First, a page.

March Madness Picks

Alison Gill , Editor in Chief

Every year March arrives and, with it, “Madness.” The annual NCAA men’s basketball tournament championship inspires hundreds of thousands of brackets, and thousands of fans anxiously watch matchups they wouldn’t care about, save for their office bracket pool. Here Alison Gill ‘18 and Ben Remis ‘18 provide their picks.



Every year I, too, work on my bracket for days, sweating over which 12 seed can upset a 5 seed, considering whether Kentucky’s latest crop of talented freshman can rise to the stage, and rooting for an early round exit for Duke. Every year, I waste my basketball knowledge and time in the pursuit of crafting the perfect bracket. And every single year, I fail. Until this year!


I am notoriously heavy-handed on upsets. Ever since I correctly predicted Bucknell over Kansas in 2005, I have always favored the underdog. Some years this pays off in dividends (see North Dakota State, 2014); other years it’s my undoing (see Princeton, Iona, and Nevada, 2017). So naturally, this year is no different – embrace the madness!

Loyola-Chicago (11) over Miami (6): this game is a classic matchup of mis-seedings. Loyola is a lot better than the average 11 seed and really deserves an 8/9 seed. They rarely foul (ranking second in the nation with 13.8 per game) and take care of the ball (12.2 turnovers). Loyola will ride the emotion of its first NCAA appearance since 1985 into the second round.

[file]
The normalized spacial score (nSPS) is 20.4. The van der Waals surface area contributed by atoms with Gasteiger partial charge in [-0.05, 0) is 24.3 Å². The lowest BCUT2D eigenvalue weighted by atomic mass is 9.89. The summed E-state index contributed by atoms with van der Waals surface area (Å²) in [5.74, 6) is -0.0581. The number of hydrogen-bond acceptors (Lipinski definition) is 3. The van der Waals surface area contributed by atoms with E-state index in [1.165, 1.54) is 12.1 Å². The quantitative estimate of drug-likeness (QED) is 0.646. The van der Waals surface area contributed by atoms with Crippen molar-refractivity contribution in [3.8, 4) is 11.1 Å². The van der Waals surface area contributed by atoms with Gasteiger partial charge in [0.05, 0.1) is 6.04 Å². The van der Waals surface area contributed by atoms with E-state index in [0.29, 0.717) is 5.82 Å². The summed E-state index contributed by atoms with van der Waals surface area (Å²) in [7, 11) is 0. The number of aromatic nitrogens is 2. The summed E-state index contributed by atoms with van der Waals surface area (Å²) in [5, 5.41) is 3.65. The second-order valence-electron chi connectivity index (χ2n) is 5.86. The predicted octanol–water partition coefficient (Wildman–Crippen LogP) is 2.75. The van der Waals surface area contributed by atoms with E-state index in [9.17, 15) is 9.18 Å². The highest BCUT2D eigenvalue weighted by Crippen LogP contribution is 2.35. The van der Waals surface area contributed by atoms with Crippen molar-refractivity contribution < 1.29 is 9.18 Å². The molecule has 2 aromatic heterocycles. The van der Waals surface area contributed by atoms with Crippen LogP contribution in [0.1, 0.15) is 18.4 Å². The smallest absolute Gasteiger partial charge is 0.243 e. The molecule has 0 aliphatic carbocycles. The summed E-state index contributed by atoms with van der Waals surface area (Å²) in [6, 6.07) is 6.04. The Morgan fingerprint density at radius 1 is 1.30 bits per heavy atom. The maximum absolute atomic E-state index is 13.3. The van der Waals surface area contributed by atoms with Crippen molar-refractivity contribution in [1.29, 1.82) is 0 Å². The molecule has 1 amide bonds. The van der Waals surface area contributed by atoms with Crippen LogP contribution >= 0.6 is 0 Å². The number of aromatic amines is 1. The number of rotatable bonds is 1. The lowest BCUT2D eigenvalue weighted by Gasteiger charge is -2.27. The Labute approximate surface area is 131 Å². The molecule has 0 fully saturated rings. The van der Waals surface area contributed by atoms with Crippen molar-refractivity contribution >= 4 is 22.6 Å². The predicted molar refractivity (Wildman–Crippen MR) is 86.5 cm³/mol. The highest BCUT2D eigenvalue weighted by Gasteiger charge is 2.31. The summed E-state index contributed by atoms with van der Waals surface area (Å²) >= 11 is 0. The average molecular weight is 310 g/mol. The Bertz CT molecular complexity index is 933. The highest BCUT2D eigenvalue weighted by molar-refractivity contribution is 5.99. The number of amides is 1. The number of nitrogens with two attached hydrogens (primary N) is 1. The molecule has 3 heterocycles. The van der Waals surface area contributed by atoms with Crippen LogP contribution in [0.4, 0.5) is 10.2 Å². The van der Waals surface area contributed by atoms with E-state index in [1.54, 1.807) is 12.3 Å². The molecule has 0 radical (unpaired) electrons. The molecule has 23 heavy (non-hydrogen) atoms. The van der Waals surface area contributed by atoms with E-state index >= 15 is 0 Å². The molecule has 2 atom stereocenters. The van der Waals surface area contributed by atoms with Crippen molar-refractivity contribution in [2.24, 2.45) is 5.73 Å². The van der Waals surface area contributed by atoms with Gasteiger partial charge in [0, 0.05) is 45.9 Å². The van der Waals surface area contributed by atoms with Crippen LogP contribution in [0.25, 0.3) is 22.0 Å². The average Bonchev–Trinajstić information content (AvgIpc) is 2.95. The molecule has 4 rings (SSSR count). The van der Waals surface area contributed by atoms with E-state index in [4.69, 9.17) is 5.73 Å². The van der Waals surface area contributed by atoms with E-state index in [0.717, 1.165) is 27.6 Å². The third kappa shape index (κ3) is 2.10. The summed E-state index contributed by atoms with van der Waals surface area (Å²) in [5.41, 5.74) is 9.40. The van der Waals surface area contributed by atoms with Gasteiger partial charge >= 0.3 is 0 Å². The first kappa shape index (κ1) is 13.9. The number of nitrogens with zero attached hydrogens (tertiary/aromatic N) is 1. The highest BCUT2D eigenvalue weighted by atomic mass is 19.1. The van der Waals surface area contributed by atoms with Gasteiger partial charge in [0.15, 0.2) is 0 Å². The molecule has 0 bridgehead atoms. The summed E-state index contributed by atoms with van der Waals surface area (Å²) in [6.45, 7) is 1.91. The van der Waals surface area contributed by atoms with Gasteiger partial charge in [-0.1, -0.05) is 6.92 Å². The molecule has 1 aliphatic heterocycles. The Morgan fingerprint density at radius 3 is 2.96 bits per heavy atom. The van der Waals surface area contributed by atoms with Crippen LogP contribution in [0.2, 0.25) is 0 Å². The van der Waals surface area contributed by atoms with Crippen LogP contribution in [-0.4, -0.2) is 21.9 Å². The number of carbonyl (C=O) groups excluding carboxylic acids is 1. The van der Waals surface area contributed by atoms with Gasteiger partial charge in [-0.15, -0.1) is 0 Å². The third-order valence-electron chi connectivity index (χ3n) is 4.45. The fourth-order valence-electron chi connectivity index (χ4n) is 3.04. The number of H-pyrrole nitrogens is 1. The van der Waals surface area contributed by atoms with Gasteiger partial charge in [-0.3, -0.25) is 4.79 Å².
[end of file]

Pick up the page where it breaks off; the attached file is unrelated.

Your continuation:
South Dakota State (12) over Ohio State (5): remember the name Mike Daum. Daum, SDSU’s elite big man, can do it all — rebound, post up, knock down outside shots. South Dakota State’s high powered offense will overwhelm Ohio State’s fundamental and effective defense. Daum is the real deal, and he will lead the Jackrabbits to an upset over an overachieving Ohio State team.

Murray State (12) over West Virginia (5): Murray State rides a 13 game winning streak into the tournament, and a win over West Virginia will make it 14. Guard Jonathan Stark (21.8 ppg, 3.9 asst) will weather WVU’s press without making too many costly mistakes, and WVU will be plagued with foul trouble. Murray State ends up prevailing in a high-scoring affair.

New Mexico State (12) over Clemson (5): clearly, I did not like the 5 seeds this year. New Mexico State’s stout defense will stifle a Clemson team that lost big man Donte Grantham to a torn ACL in January. Clemson has shown a propensity to struggle against tough defenses, as witnessed in their earlier matchup against UVa in which the Tigers scored only 13 second-half points.

Bucknell (14) over Michigan State (3): I have no real rationale for this. Mostly, it just reminds me of my 2005 pick, so I’m sticking with it.

Penn (16) over Kansas (1): it’s never happened before. I know, I know. But it has to happen at some point, and this looks like the matchup that could do it. Penn is underseeded and head coach Steve Donahue has proven that he can make some noise with an Ivy League team, like when he took Cornell to the Sweet Sixteen in 2010. Kansas has outperformed its talent this year, and Bill Self has been known to lose in baffling fashion in the tournament. So I’m hedging my bets, and saying that this will be the year. The Quakers will make history! (Please ignore all that I’ve said when Kansas beats Penn by 50.)